Chesney knew he had something special when he heard “American Kids," but he didn’t think he’d hit the kind of nerve the decidedly icon-invoking tribute to being young and alive in the U.S. has struck. Hitting radio Friday, June 20 at 6 a.m. and iTunes at 7 p.m., the first single from Chesney’s eagerly anticipated fall release debuted at #27 on Billboard and #31 on Country Aircheck/Mediabase. With little more than two days play, it topped iTunes Country Songs chart and hit the all-genre Top 10 over the weekend.
“I knew it was one of the freshest things in a long time when I heard it,” says the songwriter from Luttrell, Tennessee. “And then I heard it on the radio, and I couldn’t believe how great it sounded! ‘American Kids’ sounded as freewheeling and free-spirited as the folks I’m singing about... and no matter how old you are, I promise, unless you were one of those kids who just didn’t like fun, you know just how alive this feels.”
Bowing on NoShoesRadio.com at 6 a.m., mainstream radio took up the single – and by chart close Monday, 116 stations added the song. But beyond (un)conventional media, the song is making its way virally. Myriad covers are hitting the internet, including Angie Keilhauer (Link: http://bit.ly/1lkBaqs), whose driving, smoky rendition caught Chesney’s eye. “It’s crazy what’s going on with it,” Chesney laughs. “People feel just like I do about this song. They love how it makes them feel, where it takes them in their life. You don’t need a big party to have fun, it’s right where you are and how you take it.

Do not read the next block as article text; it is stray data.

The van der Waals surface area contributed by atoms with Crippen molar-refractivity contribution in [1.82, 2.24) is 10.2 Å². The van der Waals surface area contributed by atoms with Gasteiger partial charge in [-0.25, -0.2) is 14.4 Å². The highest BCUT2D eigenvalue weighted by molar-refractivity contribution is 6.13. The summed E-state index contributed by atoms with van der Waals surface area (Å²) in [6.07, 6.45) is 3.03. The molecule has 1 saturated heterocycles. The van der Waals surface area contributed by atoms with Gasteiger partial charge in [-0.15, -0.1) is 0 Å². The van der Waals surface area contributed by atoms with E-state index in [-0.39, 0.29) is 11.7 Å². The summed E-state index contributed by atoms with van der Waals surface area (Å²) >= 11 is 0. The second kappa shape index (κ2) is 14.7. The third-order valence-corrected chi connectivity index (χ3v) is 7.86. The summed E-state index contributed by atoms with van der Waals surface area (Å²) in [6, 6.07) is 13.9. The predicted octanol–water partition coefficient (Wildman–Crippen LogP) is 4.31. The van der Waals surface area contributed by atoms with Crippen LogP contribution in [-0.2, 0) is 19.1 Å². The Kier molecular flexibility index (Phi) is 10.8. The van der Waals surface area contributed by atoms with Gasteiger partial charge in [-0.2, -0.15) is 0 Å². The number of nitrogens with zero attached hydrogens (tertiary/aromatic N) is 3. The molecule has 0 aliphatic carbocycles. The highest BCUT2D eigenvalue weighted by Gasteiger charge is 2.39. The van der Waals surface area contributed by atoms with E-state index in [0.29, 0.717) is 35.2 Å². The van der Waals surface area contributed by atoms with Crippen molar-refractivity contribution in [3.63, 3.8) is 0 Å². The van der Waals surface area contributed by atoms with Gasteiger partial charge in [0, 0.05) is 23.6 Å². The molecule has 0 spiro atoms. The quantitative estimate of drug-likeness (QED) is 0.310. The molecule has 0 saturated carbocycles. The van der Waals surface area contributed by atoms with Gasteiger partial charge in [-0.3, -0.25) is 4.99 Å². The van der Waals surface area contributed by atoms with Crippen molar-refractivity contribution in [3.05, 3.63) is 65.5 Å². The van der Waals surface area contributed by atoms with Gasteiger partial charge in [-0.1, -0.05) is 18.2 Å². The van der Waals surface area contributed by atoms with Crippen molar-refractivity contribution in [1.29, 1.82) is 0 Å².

With a chorus that contains the salvo: “a little messed up, but we’re all alright,” the Shane McAnally/Luke Laird/Rodney Clawson song mines three rhythms, two works and so many iconics you can’t count’ em. But what can be measured is the smile-induction factor. For Chesney, who’s been creating trends rather than following them since his breakthrough No Shoes, No Shirt, No Problems and When the Sun Goes Down, he was seeking something that was fun but didn’t sacrifice innovative songs or unique approach that have seen him teaming with Dave Matthews, Uncle Kracker, the Wailers and Grace Potter on a series of outside the lines #1s.
“I never want to repeat myself,” laughs the man The Wall Street Journal deemed “The King of the Road” about his upcoming project. “When you’ve had the kind of songs I’ve been able to find, it gets harder every time. But I believe creativity is something you create – with time, passion and talented friends! I hate not playing to the fans this summer, but the response to ‘American Kids’ tells me it was the right thing.”